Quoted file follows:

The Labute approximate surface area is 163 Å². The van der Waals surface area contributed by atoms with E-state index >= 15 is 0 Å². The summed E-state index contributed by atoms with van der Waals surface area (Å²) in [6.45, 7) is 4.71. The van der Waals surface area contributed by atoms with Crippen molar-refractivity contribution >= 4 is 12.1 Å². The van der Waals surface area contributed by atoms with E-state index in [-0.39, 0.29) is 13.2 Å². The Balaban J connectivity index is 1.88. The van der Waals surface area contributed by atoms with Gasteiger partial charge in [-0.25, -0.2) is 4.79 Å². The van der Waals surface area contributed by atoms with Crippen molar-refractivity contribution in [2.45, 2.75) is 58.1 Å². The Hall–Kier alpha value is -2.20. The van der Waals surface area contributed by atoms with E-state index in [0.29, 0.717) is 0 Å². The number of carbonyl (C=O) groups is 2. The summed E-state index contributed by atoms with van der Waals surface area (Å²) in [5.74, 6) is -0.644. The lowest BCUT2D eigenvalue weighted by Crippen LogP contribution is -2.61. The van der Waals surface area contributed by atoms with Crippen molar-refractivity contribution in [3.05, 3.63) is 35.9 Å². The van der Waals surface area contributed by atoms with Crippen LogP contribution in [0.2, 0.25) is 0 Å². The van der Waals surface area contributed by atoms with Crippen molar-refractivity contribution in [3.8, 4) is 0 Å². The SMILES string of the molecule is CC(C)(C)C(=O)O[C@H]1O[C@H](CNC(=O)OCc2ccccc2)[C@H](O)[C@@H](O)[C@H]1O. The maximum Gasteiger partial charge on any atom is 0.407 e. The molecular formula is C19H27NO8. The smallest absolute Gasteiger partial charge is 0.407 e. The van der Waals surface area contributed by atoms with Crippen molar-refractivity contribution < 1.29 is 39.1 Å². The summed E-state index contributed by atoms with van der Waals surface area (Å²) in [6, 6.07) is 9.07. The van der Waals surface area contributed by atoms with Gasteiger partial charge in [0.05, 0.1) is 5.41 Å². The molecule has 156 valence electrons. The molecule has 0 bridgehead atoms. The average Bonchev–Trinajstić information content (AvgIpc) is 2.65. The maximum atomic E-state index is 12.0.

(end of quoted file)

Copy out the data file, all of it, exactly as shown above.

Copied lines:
The Labute approximate surface area is 163 Å². The van der Waals surface area contributed by atoms with E-state index >= 15 is 0 Å². The summed E-state index contributed by atoms with van der Waals surface area (Å²) in [6.45, 7) is 4.71. The van der Waals surface area contributed by atoms with Crippen molar-refractivity contribution >= 4 is 12.1 Å². The van der Waals surface area contributed by atoms with E-state index in [-0.39, 0.29) is 13.2 Å². The Balaban J connectivity index is 1.88. The van der Waals surface area contributed by atoms with Gasteiger partial charge in [-0.25, -0.2) is 4.79 Å². The van der Waals surface area contributed by atoms with Crippen molar-refractivity contribution in [2.45, 2.75) is 58.1 Å². The Hall–Kier alpha value is -2.20. The van der Waals surface area contributed by atoms with E-state index in [0.29, 0.717) is 0 Å². The number of carbonyl (C=O) groups is 2. The summed E-state index contributed by atoms with van der Waals surface area (Å²) in [5.74, 6) is -0.644. The lowest BCUT2D eigenvalue weighted by Crippen LogP contribution is -2.61. The van der Waals surface area contributed by atoms with Crippen molar-refractivity contribution in [3.05, 3.63) is 35.9 Å². The van der Waals surface area contributed by atoms with Crippen LogP contribution in [0.2, 0.25) is 0 Å². The van der Waals surface area contributed by atoms with Crippen molar-refractivity contribution in [3.8, 4) is 0 Å². The SMILES string of the molecule is CC(C)(C)C(=O)O[C@H]1O[C@H](CNC(=O)OCc2ccccc2)[C@H](O)[C@@H](O)[C@H]1O. The maximum Gasteiger partial charge on any atom is 0.407 e. The molecular formula is C19H27NO8. The smallest absolute Gasteiger partial charge is 0.407 e. The van der Waals surface area contributed by atoms with Crippen molar-refractivity contribution < 1.29 is 39.1 Å². The summed E-state index contributed by atoms with van der Waals surface area (Å²) in [6, 6.07) is 9.07. The van der Waals surface area contributed by atoms with Gasteiger partial charge in [0.05, 0.1) is 5.41 Å². The molecule has 156 valence electrons. The molecule has 0 bridgehead atoms. The average Bonchev–Trinajstić information content (AvgIpc) is 2.65. The maximum atomic E-state index is 12.0.